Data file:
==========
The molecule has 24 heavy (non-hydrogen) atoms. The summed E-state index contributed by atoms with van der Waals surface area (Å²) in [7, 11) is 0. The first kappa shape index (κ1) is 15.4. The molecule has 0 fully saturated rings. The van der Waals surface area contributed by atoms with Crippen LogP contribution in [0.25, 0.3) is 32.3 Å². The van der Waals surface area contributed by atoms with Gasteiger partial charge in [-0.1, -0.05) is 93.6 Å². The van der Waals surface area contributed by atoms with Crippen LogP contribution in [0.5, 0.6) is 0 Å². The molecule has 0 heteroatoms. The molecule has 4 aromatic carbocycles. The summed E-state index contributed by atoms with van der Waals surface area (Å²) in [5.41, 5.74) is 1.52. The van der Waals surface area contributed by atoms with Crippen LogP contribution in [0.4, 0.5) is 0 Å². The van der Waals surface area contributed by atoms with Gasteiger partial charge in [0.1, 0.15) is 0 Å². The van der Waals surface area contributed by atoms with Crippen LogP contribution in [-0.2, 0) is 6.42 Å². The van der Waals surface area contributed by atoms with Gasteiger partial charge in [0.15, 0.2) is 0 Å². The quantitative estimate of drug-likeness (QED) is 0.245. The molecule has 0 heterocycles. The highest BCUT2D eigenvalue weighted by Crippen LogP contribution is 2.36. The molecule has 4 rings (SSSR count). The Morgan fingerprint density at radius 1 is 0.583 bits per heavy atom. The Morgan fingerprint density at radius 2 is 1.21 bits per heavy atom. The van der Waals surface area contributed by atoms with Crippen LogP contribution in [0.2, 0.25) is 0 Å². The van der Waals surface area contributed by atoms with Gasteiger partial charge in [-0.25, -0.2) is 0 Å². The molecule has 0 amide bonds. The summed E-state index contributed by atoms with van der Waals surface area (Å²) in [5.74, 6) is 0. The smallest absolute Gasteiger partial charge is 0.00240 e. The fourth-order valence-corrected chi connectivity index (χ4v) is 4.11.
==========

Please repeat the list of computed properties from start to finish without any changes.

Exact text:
The molecule has 24 heavy (non-hydrogen) atoms. The summed E-state index contributed by atoms with van der Waals surface area (Å²) in [7, 11) is 0. The first kappa shape index (κ1) is 15.4. The molecule has 0 fully saturated rings. The van der Waals surface area contributed by atoms with Crippen LogP contribution in [0.25, 0.3) is 32.3 Å². The van der Waals surface area contributed by atoms with Gasteiger partial charge in [-0.1, -0.05) is 93.6 Å². The van der Waals surface area contributed by atoms with Crippen LogP contribution in [0.5, 0.6) is 0 Å². The molecule has 0 heteroatoms. The molecule has 4 aromatic carbocycles. The summed E-state index contributed by atoms with van der Waals surface area (Å²) in [5.41, 5.74) is 1.52. The van der Waals surface area contributed by atoms with Crippen LogP contribution in [0.4, 0.5) is 0 Å². The van der Waals surface area contributed by atoms with Gasteiger partial charge in [0.1, 0.15) is 0 Å². The van der Waals surface area contributed by atoms with Crippen LogP contribution in [-0.2, 0) is 6.42 Å². The van der Waals surface area contributed by atoms with Gasteiger partial charge in [0.15, 0.2) is 0 Å². The quantitative estimate of drug-likeness (QED) is 0.245. The molecule has 0 heterocycles. The highest BCUT2D eigenvalue weighted by Crippen LogP contribution is 2.36. The molecule has 4 rings (SSSR count). The Morgan fingerprint density at radius 1 is 0.583 bits per heavy atom. The Morgan fingerprint density at radius 2 is 1.21 bits per heavy atom. The van der Waals surface area contributed by atoms with Crippen LogP contribution in [0.2, 0.25) is 0 Å². The van der Waals surface area contributed by atoms with Gasteiger partial charge in [-0.25, -0.2) is 0 Å². The molecule has 0 amide bonds. The summed E-state index contributed by atoms with van der Waals surface area (Å²) in [5.74, 6) is 0. The smallest absolute Gasteiger partial charge is 0.00240 e. The fourth-order valence-corrected chi connectivity index (χ4v) is 4.11.